They both looked at me as if I was nuts, and I said someday you will understand. I just want you to remember then that I am sorry for what I did to you.

    After that, I haven't had any more guilt about it.
  15. KiwiLauren

    KiwiLauren Gold

    I had completely forgotten, but we did the same when we went paleo (switching from a vegetarian diet! - neither of my children had ever eaten a bite of meat, yikes!). We told them we did what we thought was best but had no learned new info. And that we were really sorry we'd gotten it all wrong but we are going to make it right now. We explained to our youngest that it was like learning to spell a word wrong and then spelling it that way for the rest of your life, never realising you had it wrong. Then, once you're corrected, you can't go back and correct all the times you'd misspelled it, but you could start spelling it correctly. So, in one week, out went every can of beans/chickpeas etc along with all the bread and pasta and all the oils. In came the truckloads of meat and fish and CO and butter. Talk about culture shock.

    My kids STILL look at me like I'm nuts. But they're eating our new crazy food and feeling the better for it!
  16. KiwiLauren

    KiwiLauren Gold

    Care to share the story of your birth? :)
  17. I had a lifetime of wrong and endless stories of things pre-baby to feel guilty about, but now he's here (almost 6) - I look at mine every day and I think, HOLY **** HOW COULD THIS AWESOME THING BE A PRODUCT OF ME.

    It made me realize nature will find a way. It's not the guilt I think about, but the hope that things can be changed because he's so awesome now after a very rocky first 18 months. (did I mention he (me) didn't sleep more than 2 hrs in a row till almost 1.5 yrs) and know that we are plastic. brains have been rewired. He's a rock-star now and the only thing wrong w him is a scrape or fall now and then.

    On days like today - that understanding that THINGS CAN BE CHANGED is what I have to focus on. It was a rough day, Kid bday party with pizza and cake and juice. I drew the line for the 2nd party in a row, and many other parents were clearly scorning me and pitying him.

    It brought back all those awful personal angst things from growing up the fat kid and not fitting in - but that's about me, not about him and I pushed it aside and soldiered forth. What I'm not sure about is if I want to keep doing kid bday parties. My instinct is to NOT engage in situations that suck. Is that ritual of childhood really going to be important to him and his well being? I don't know. I'm a total introvert - and he is a complete social animal, so probably what I should do is engineer social situations that support our choices.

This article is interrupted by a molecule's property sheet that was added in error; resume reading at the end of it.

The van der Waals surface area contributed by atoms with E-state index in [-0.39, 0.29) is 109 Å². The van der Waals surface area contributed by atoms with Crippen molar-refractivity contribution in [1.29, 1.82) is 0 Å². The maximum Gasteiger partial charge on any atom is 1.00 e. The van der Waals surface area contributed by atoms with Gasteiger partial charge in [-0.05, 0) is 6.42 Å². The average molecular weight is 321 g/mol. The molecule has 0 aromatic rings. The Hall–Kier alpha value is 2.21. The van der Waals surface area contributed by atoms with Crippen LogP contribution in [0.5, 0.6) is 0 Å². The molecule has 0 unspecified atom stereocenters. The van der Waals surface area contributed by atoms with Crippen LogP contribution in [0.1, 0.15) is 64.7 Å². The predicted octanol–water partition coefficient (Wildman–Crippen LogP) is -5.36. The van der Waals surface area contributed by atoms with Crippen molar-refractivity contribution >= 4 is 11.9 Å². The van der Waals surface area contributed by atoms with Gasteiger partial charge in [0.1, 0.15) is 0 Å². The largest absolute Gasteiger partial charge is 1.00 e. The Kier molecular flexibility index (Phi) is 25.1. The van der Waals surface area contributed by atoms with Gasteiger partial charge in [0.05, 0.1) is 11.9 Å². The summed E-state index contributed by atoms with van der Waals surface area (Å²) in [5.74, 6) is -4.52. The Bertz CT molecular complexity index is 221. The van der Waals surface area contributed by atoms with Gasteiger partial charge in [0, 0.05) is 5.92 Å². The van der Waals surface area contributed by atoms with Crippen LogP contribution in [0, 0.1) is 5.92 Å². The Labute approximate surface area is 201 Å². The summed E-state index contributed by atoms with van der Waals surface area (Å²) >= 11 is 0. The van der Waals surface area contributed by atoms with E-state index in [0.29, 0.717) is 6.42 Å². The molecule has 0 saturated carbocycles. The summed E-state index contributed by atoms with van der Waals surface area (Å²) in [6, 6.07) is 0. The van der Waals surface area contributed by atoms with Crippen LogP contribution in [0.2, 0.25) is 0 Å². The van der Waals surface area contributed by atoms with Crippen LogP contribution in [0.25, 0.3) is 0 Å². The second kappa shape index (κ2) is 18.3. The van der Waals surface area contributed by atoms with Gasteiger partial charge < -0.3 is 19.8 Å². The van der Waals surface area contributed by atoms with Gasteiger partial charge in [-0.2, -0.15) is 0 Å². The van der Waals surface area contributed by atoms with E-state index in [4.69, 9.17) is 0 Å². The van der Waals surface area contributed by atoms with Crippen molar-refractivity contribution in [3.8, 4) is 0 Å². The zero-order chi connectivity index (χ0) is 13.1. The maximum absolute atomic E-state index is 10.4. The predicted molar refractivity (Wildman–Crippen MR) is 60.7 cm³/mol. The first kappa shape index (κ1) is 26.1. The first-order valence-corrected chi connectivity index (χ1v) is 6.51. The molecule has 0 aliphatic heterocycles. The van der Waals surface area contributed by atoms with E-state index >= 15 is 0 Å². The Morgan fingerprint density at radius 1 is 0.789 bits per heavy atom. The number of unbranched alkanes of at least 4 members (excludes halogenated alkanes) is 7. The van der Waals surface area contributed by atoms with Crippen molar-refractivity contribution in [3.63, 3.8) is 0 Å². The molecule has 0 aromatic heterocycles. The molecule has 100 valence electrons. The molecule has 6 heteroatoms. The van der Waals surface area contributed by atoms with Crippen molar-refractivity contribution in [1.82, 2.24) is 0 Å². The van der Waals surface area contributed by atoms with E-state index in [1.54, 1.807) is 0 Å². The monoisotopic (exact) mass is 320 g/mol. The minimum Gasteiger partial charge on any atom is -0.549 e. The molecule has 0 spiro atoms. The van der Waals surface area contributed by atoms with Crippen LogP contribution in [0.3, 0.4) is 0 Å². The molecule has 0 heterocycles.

18. Jack Kruse

    Jack Kruse Administrator

    never settle.......moderation is for mediocre.
  19. KiwiLauren

    KiwiLauren Gold

    I'm guessing this ritual of childhood is rubbish. However... if he's the total social animal you say, maybe he can totally enjoy the rubbish ritual without eating cake etc. I tell my kids, just blame it on me, and they go to events (latest was the movies... I was the only mother not supplying cash for popcorn and candy... my daughter got exact change for her movie ticket) and enjoy them in spite of their mother! (It's just me who needs to avoid the awkward social situations :); they seem to cope fine. But maybe this is because I used to be the weird vegetarian mother who didn't let them eat the chicken nuggets and hotdogs.)

    And well done for soldiering on. Those mother-cliques are excrutiating and it's really hard not to cave in an effort to be 'liked' (whatever that means.)
  20. janagram

    janagram New Member

    Ok, my kids were raised on a darn healthy diet (never had sodas...didn't like them) until I went vegetarian bringing in yrs of soy and grains and beans....I guess wknds at their dads (who knows what they ate but probably meat) helped a bit.

    I feel so bad....tofu and more tofu! But as we are all feeling, its over now and we have learned from our mistakes....my son told me he saw an old hippie bumpersticker that said "Meat is Murder" with the M crossed out and WH written over it: "Wheat is Murder!" He said all the old hippies are into meat, not wheat! Hey, I just made that one up!